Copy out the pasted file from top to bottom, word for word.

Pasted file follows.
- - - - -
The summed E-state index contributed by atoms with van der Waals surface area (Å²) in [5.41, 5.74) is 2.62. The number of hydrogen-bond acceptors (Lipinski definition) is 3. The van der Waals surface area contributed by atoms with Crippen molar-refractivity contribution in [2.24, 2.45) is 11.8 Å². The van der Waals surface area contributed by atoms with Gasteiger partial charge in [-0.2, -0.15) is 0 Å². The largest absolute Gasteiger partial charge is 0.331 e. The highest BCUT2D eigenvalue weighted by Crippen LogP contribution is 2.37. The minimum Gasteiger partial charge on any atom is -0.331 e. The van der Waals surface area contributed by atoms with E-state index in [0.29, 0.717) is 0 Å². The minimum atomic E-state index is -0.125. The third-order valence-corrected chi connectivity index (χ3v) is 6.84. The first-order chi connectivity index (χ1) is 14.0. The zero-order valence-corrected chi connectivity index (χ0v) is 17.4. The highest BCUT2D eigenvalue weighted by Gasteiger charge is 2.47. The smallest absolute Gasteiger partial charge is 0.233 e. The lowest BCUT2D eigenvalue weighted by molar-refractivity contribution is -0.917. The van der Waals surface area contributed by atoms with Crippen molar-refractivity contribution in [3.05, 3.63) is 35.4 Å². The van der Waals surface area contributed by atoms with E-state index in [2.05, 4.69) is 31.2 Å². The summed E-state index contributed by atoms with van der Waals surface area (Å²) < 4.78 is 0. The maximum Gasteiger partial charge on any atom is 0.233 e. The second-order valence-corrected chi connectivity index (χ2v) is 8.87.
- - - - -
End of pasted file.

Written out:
The summed E-state index contributed by atoms with van der Waals surface area (Å²) in [5.41, 5.74) is 2.62. The number of hydrogen-bond acceptors (Lipinski definition) is 3. The van der Waals surface area contributed by atoms with Crippen molar-refractivity contribution in [2.24, 2.45) is 11.8 Å². The van der Waals surface area contributed by atoms with Gasteiger partial charge in [-0.2, -0.15) is 0 Å². The largest absolute Gasteiger partial charge is 0.331 e. The highest BCUT2D eigenvalue weighted by Crippen LogP contribution is 2.37. The minimum Gasteiger partial charge on any atom is -0.331 e. The van der Waals surface area contributed by atoms with E-state index in [0.29, 0.717) is 0 Å². The minimum atomic E-state index is -0.125. The third-order valence-corrected chi connectivity index (χ3v) is 6.84. The first-order chi connectivity index (χ1) is 14.0. The zero-order valence-corrected chi connectivity index (χ0v) is 17.4. The highest BCUT2D eigenvalue weighted by Gasteiger charge is 2.47. The smallest absolute Gasteiger partial charge is 0.233 e. The lowest BCUT2D eigenvalue weighted by molar-refractivity contribution is -0.917. The van der Waals surface area contributed by atoms with Crippen molar-refractivity contribution in [3.05, 3.63) is 35.4 Å². The van der Waals surface area contributed by atoms with E-state index in [2.05, 4.69) is 31.2 Å². The summed E-state index contributed by atoms with van der Waals surface area (Å²) < 4.78 is 0. The maximum Gasteiger partial charge on any atom is 0.233 e. The second-order valence-corrected chi connectivity index (χ2v) is 8.87.